Another punch of the stereo, and we join Bob Marley in Jamaica. The restaurant’s specialty is wraps, like my breakfast burrito wrap. For lunch and dinner, popular choices are the ahi nori and chicken (or tofu) satay wraps. The chef wraps my veggies, tofu and scrambled eggs with brown rice and black beans in a 12-inch tortilla, while a couple other kitchen workers fill a box with dozens of other wraps.
“Is that one order,” I ask.
The young woman who took my order nods her head and says, “It’s for the crew of the Pirates of the Caribbean.” For the past couple weeks, there have been Johnny Depp sightings around the island. He’s here filming the fourth installment of the popular movie. This past weekend, a friend texted me to say Johnny Depp was staying at a house around the corner from me.
Kauai has a long background when it comes to movies. Elvis. Harrison Ford. Ben Stiller. George Clooney. Jennifer Anniston. Adam Sandler. And now Johnny Depp. Movies help boost the economy.
The kitchen crew continues stacking wraps in the box. One of the things I greatly appreciate about this restaurant is its use of locally grown and caught food. And everything is made fresh right in front of your eyes.
In addition to what comes in, the restaurant is particular about what goes out. For dine-in orders, entrees are served on actual plates, instead of disposable ones, reducing waste. House specialty hibiscus tea is served in compostable cups. Wraps are wrapped in tinfoil, no plastic. Considering that I am supposed to be writing about World Oceans Day, this is a big plus. In Mermaids Café, we find an environmentally-conscious restaurateur.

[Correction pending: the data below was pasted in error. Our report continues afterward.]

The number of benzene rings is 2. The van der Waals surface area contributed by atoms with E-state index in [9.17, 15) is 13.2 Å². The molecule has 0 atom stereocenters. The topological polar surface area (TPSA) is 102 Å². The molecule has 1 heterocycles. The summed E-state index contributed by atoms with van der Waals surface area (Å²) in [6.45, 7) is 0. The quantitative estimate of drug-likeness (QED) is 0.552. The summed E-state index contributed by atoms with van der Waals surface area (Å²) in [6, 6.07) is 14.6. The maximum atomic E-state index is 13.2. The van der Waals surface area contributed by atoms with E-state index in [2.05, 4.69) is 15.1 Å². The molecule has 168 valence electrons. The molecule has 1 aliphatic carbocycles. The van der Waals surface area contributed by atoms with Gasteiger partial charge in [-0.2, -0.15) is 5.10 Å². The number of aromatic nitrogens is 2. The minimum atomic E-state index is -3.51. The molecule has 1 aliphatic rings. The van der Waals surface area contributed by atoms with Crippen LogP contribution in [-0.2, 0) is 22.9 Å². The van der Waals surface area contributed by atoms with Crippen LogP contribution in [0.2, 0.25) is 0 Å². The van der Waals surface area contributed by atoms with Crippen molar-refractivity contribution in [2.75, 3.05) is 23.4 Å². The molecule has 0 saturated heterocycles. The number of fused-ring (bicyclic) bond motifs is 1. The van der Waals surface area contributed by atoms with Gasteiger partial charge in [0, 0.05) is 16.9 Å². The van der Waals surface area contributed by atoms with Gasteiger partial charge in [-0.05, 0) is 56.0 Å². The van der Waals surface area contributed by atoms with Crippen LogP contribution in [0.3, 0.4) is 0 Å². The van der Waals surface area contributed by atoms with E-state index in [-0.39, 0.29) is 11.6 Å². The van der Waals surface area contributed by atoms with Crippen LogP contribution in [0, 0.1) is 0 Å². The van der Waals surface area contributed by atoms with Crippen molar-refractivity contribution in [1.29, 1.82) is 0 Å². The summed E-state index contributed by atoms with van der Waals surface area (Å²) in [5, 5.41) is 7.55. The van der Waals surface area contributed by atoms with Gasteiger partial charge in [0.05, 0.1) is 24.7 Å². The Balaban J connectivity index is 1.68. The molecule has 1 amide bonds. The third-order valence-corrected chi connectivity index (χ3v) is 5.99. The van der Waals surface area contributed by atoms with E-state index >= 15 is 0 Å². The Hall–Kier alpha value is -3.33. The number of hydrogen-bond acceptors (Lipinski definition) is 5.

I can’t go to
Kilauea Point National Wildlife Refuge
for my Friday afternoon docent duty without thinking about the oil-soaked birds in the Gulf. Who hasn’t seen the pictures? Who isn’t horrified? I signed up to help clean the pelicans; however, they’re only taking volunteers from nearby states right now. The chance of my name surfacing to the top of the list is slight. That means plenty of others are stepping forward to help. Good.
And visitors bring up the BP oil spill. They ask me if there have ever been any oil spills in Hawaii. In 1998, a hose separated from a ship at Tesoro's mooring off Barber's Point on O'ahu and leaked 117 barrels of oil. A drop in the bucket compared to the BP spill and yet tar balls turned up on Kauai’s beaches and 11 seabirds washed ashore dead. Two similar, smaller spills have occurred since then.
The point of World Oceans Day is to impress upon people everywhere—even landlocked Missouri and Kansas where I lived the first half of my adult life—that we are all connected to the ocean. And because the BP oil spill is happening in America’s backyard, I hope the good that comes out of this disaster is a lot more awareness of all of our dependence on the ocean. No matter where we live.
For World Oceans Day, the Nature Conservancy launched an
interactive web page
to prove that point. Did you know that oceans absorb nearly one-third of human-caused carbon dioxide emissions? That ocean plants produce half the world’s oxygen? That compounds from coral reef plants and animal help treat cancer, arthritis, Alzheimer’s, hearth disease, viruses and other diseases?
As I sit at Mermaids Café and tap on the keys of my laptop, I realize I’ve managed to write about World Oceans Day, after all.
The chef opens the screen window and hands me my wrap. It’s so big that I can’t wrap my mouth around it, so I resort to a knife and fork, and I am heartened to see that they are made from corn and are compostable.